The United States Maritime Administration (MARAD) recently issued guidance on its streamlined procedures for obtaining government-guaranteed vessel financing under the Title XI program, now dependent on the Federal Finance Bank (FFB) in as a preferred eligible lender. In what should be good news for those familiar with the delays typically associated with the Title XI application process, MARAD has put in place a streamlined and streamlined lending process available to select borrowers with strong financial backgrounds. As per the general Title XI requirements, under this new streamlined program, eligible borrowers must be U.S. citizens or business entities, and eligible projects include shipbuilding, rebuilding, or refurbishment at shipyards. US naval vessels, with an emphasis on new construction. Indeed, MARAD makes financing more accessible to borrowers with strong financial performance and willing to accept MARAD’s preferred loan terms.
The goal of the new streamlined application process is to improve efficiency and meet federal best practice findings in marine credit and lending. Under the new fast-track process, borrowers will be assessed on several factors, including strong financial data, a contribution of at least 20 percent of equity in the project (under Title XI, borrowers are required to provide a minimum of 12.5 percent equity), a willingness to accept Title XI documents with minimal modifications and other special circumstances. Strong financial data typically includes a debt ratio of no more than 2: 1, positive working capital, and minimum equity. Indeed, a strong financial position and a willingness to comply with MARAD’s term preferences can offer borrowers a faster and cheaper borrowing process. Additionally, applicants turned down under the simplified application review process can still have access to the standard Title XI borrowing process.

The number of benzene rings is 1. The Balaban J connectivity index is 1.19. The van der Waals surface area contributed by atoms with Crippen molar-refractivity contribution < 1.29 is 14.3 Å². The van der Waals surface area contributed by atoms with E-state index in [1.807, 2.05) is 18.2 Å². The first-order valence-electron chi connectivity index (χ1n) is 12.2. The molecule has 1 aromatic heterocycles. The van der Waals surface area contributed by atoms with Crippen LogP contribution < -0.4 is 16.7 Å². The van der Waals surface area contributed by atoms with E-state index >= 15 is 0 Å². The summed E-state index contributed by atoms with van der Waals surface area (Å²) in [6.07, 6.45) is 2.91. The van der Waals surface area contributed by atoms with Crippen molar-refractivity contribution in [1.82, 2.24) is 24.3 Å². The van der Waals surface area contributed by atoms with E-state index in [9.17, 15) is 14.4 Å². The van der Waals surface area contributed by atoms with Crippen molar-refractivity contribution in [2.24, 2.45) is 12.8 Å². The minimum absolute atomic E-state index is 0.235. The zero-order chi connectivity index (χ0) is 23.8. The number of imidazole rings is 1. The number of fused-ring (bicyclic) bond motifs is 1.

MARAD’s guidelines describe the streamlined process as taking place in four phases that would take approximately five to nine months from receipt of applications to loan closure, which would reduce the current Title XI application process by over a year. . New phase one includes partial application submission and preliminary credit quality review, while phase two includes full application submission, completeness check, underwriting and negotiation of terms. Phase three includes project approval and the calculation of warranty costs, and phase four includes document production and execution. The fees associated with the streamlined process include application fees, the cost of third-party expert analysis, and investigation and warranty fees.
The streamlined application process focuses on parts of the larger application, including the scope of the project, its economic soundness and expected revenues, as well as construction costs. Applications should also include financial summaries indicating when funds will be needed and spent and what types of guarantees will be provided by the applicant, in addition to providing MARAD with the safety of the vessel or the project itself. Although the streamlined process is likely to improve the speed of financing for some borrowers or potential projects, borrowers should still adhere to MARAD standards in terms of financial standing and flexible loan terms.
To participate in the streamlined process, the first steps are to request a pre-application meeting from the Director of the Office of Marine Finance and complete the application. Given the historically low rates offered recently by Title XI with FFB backing (as low as 1.225%) and the ability to fund projects up to 25 years, this streamlined program should be extremely attractive to well applicants. skilled workers seeking to build, rebuild or recondition ships in US shipyards.